The direct translation of 紬 (Tsumugi) is pongee (a thin and soft fabric originally made from silk). This kanji describes taking out threads from things like a silk cocoon, cotton ball, or hemp plant. As it turns out, 紬 (Tsumugi) has a meaning of “pulling out clues” from a situation. A girl’s parents might name her 紬 with the hope that she will be intelligent, hard-working, and successful.  

2. 陽葵 (Himari, Hinata, Haruki, Hiyori, or Hina) 

This combination of the kanji characters gives off a feeling of something “bright.”  

陽 means “sun” or “sunshine.”  葵 translates to “mallow,” a family of flowers in Japan. 葵 is also used in words like himawari (sunflower in English). The kanji for himawari is 向日葵.  

From those two kanji, a girl named 陽葵 is considered bright, positive, and warm-hearted. This kanji combination is not very common, so the parents will decide how it’s read.  

3. 凛 (Rin)

The meaning of 凛 is “dignified” in Japanese. Japanese people usually feel a sense of beauty, strength, and neatness from this kanji. 凛 also means “icy cold,” which is why many girls with this name were born in winter.  

4. 澪 (Mio or Rei)

The kanji 澪 was created to describe ancient people praying to a god for water. Today 澪 has the meaning of a “waterway” deep enough for ships to go through.  

Many parents name their girls 澪 (Mio or Rei) not only because of the meaning but also the beautiful look and sound of this kanji.

5. 芽依 (Mei)

芽 means “bud,” and 依 means “to rely on.” 芽依 (Mei) has the feeling of beautiful luck, like when a plant sprouts. Many parents who named their baby girl 芽依 (Mei) love how it sounds and how easy it is to pronounce.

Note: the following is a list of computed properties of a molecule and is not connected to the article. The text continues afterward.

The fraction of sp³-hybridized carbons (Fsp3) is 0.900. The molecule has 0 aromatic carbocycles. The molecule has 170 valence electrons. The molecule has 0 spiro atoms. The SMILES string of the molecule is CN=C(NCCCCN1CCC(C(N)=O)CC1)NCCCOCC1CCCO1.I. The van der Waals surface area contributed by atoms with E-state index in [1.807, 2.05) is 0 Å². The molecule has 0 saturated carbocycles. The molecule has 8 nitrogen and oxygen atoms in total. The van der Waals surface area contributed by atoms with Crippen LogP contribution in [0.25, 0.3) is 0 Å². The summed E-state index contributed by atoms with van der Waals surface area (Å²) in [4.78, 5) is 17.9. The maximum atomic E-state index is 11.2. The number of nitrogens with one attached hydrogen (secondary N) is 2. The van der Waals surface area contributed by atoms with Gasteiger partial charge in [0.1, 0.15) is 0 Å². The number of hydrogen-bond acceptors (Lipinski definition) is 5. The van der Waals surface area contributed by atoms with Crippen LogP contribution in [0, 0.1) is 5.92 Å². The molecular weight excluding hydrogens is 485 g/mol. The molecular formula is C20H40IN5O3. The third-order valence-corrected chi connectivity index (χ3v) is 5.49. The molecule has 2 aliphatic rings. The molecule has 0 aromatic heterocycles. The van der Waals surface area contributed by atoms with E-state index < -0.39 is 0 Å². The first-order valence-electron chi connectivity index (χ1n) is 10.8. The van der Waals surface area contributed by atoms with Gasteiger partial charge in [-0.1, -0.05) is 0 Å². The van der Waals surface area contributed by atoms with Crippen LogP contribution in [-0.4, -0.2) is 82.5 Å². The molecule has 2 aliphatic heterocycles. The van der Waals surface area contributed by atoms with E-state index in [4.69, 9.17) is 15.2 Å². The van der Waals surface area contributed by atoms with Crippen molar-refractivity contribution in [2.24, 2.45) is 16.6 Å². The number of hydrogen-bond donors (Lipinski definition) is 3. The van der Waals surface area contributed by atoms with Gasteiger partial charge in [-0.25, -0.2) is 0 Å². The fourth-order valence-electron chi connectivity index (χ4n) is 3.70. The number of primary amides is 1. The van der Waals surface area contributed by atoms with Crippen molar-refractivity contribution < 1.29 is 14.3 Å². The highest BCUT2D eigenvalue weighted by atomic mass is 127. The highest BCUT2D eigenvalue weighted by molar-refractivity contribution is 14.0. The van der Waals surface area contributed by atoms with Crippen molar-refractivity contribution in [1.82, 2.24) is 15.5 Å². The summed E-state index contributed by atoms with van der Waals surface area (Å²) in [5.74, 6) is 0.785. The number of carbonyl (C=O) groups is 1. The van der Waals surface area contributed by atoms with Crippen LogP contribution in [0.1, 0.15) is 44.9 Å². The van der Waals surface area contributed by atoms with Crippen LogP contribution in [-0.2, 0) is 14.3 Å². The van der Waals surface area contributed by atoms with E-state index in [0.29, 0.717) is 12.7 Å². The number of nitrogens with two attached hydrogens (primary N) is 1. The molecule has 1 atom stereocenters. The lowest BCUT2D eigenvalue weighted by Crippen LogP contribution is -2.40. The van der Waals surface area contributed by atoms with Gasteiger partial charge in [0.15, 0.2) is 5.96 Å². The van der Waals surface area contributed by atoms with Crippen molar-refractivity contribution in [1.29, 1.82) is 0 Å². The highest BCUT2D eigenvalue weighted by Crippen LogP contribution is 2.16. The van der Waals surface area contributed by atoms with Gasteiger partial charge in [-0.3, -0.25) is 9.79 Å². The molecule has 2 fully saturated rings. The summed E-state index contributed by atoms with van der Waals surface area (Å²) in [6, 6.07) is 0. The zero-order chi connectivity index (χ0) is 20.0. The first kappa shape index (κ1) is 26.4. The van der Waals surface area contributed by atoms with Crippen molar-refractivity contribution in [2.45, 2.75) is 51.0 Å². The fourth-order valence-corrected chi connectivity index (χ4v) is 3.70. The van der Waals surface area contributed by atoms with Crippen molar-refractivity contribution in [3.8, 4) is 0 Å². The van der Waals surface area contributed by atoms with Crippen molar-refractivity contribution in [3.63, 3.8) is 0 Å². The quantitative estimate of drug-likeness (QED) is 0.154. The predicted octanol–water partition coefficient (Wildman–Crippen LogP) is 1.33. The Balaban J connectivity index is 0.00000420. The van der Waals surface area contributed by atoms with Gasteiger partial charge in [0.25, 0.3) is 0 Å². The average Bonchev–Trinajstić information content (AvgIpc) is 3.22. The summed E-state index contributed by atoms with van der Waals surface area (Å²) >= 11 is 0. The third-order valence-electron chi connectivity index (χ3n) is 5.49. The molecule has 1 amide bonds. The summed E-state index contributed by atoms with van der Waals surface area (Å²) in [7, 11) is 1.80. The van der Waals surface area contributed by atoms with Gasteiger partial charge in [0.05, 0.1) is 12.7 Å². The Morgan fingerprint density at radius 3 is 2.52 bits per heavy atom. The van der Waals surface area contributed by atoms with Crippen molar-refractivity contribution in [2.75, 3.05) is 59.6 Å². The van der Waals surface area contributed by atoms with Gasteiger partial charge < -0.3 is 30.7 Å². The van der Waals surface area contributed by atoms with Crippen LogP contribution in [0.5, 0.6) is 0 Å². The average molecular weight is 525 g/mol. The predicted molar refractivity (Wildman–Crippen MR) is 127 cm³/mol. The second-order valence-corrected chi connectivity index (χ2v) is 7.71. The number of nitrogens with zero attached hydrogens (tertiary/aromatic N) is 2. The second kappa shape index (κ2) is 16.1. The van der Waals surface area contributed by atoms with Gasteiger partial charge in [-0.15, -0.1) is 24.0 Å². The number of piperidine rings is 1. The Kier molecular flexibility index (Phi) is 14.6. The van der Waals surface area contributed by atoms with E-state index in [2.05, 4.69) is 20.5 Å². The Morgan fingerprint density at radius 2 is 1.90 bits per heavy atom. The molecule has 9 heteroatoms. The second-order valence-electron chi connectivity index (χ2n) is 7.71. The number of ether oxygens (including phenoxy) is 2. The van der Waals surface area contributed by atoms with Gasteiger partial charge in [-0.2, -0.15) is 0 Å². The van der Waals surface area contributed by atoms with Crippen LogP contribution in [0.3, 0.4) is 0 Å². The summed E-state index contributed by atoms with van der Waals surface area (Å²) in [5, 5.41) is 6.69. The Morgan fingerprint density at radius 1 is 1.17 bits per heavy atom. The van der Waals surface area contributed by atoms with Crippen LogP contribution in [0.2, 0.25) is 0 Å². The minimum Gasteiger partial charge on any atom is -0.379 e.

These trendy girl names are very different from common girl names. They reflect the new generation. One of the characteristics of these new names is the unusual way they are read. Some of the examples above are difficult to read for most people because the pronunciation of the kanji is different from the “standard” reading.  

キラキラネーム (Kira Kira Nēmu): Unconventional Japanese Girls’ Names

If a name is pronounced completely different from the original kanji, or if the name is very unconventional, these names are called キラキラネーム (kirakira nēmu).  

Parents often pick the name based on the sound (often from English). They then find the kanji characters that have a similar meaning. As a result, Japanese people can understand the idea behind why the baby was named in that way. However, most people can’t read the name since it is so unconventional. Here are some examples:

 1. 愛 (Rabu)

 In standard Japanese, 愛 is pronounced as “Ai.” However, some parents decided to have this name pronounced as “Rabu” after the English word “love.”

2. 七音 (Doremi)